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From fandom to farm system, next generation of Blackhawks continue their journey

by Joe Rajchel / Chicago Blackhawks
Nick Schmaltz is the latest Blackhawks fan to don his favorite jersey as a prospect (Chase Agnello-Dean / Chicago Blackhawks).

The “Golden Age” of Blackhawks hockey—that’s the term a team is allowed to use when it wins two Stanley Cups in four years and makes four trips to the Western Conference Final in the span of six years. This recent run of success has rejuvenated Chicago’s fan base, and now, a fraction of this fan base has turned into the next generation of prospects that hope to continue the team’s prosperity.

One interesting feature of this year’s Prospect Camp was the handful of invitees who identify as lifelong Blackhawks fans, and whose most striking memories of the Chicago Blackhawks started to develop around 2007 with the emergence of Patrick Kane and Jonathan Toews.

Anthony Louis, a native of Winfield, Ill., and the Blackhawks’ fifth-round draft pick in 2013, has now gone through the experience of camp twice, and is no longer overwhelmed by the emotions of being a Blackhawk.

“Last year I was just trying to get to know the staff,” Louis said. “This year I’m much more comfortable. I know everyone now; I’m just part of the organization.”

Any parent of a child who desires to play in the NHL wants to see them get drafted and succeed. However, there is an extra level of excitement that comes when the team plays only 30 miles away from home.

“I was with my dad and his brother out at the Draft when it happened. Seriously, I’ve never seen my dad yell so loud in happiness,” said Louis. “My mom called me roughly a hundred times, and my three sisters were all going crazy.”

Being drafted by a team so close to home allows for a sense of family and tradition to permeate throughout a career, and the team that brings a family together can continue to do so as a member begins his NHL journey.

“My family came out the first two days [of camp], and maybe some friends [will show up],” Louis said. “I tell them not to tell me if they’re coming, just so that I play the same no matter what. I don’t want to try and do too much out there.”

The sense of awe is still washing over 2014 first-round draft pick Nick Schmaltz. He hails from neighboring Wisconsin, grew up a fan of the Blackhawks and has made it known on more than one occasion that he looks up to Patrick Kane.

“I’m used to just wearing [Blackhawks] t-shirts around, so now, getting my own jersey is pretty cool,” said Schmaltz.

With all of the aforementioned success of the Blackhawks, players are coming into the organization having grown up watching and modeling themselves after members of the Stanley Cup-winning core.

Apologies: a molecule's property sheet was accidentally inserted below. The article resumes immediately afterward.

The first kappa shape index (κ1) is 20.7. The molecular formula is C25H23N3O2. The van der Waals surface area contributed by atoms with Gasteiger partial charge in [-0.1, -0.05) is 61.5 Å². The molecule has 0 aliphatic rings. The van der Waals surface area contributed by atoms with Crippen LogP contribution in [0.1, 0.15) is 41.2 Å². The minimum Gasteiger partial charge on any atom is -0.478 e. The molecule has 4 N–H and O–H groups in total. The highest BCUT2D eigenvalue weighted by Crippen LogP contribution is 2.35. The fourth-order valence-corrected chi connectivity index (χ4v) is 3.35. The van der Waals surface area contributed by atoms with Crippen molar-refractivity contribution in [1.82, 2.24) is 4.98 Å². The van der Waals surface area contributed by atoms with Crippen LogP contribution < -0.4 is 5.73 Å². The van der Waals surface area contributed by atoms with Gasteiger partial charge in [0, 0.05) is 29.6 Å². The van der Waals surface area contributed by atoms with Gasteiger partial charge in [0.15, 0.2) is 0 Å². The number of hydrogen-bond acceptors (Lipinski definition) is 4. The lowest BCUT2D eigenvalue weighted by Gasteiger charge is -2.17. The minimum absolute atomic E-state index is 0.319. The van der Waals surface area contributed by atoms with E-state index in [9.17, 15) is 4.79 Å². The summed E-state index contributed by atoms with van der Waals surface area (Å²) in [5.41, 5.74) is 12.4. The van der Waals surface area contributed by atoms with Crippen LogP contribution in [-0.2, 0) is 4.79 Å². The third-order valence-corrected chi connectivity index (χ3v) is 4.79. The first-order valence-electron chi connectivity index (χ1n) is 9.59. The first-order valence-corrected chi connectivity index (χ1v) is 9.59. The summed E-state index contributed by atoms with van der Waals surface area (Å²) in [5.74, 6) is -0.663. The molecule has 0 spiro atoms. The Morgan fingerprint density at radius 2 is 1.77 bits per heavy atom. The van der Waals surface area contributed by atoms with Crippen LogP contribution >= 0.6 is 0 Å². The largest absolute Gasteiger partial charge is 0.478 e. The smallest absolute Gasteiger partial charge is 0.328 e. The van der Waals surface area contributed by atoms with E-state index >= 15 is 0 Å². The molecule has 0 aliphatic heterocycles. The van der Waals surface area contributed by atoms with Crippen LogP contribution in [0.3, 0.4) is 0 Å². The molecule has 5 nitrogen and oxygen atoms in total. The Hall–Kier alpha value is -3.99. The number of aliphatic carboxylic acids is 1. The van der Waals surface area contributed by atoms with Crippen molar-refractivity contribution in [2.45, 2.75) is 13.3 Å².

Louis was 15 years old when he watched Kane score the overtime winner against the Philadelphia Flyers to win the Stanley Cup in 2010. It’s a testament to the organization that current stars—who have not yet reached their prime—are able to influence the play of up-and-coming players, especially local fans.

It’s great to be part of the organization that you’ve been a fan of your whole life. Some guys grow up in Boston as Boston fans and get drafted by Winnipeg or Montreal, so I got lucky, not having to cheer for anyone else.Ryan Hartman

“All my life, I’ve watched Kane,” Louis said. “I’m a small guy like him, a skill guy. I model my game after him.”

Just getting drafted is the realization of a dream after years of hard work for all of these prospects. Being selected by their childhood team is only that much more fortunate of a situation.

“It’s great to be part of the organization that you’ve been a fan of your whole life,” said Ryan Hartman, a West Dundee, Ill., native and 2013 first-round draft pick. “Some guys grow up in Boston as Boston fans and get drafted by Winnipeg or Montreal, so I got lucky, not having to cheer for anyone else.”

For Louis, it has been a juggling act between knowing that his favorite team has drafted him and knowing he has a lot of work to do before he earns a contract and a roster spot. Until then, he’s happy to be a fan and root for his team.

“Growing up watching them made me want to play for them someday, but now that it’s my second year here, [I think] that could be me in a few years, playing at the same level,” Louis said. “I can still just be a fan; I don’t want to be cocky and take anything for granted until I’m on the team.”

Hartman knows he’s lucky to have been drafted and signed, not only by his favorite team, but also by a team that plans to be competitive for years to come. Potentially getting the opportunity to win his hometown team another Stanley Cup is just an added bonus.

“It’s been a dream of mine to play in the NHL, so hopefully I get the chance,” said Hartman. “If I do, I’m at the best place to win a Stanley Cup—this organization is probably the best chance you can get.”

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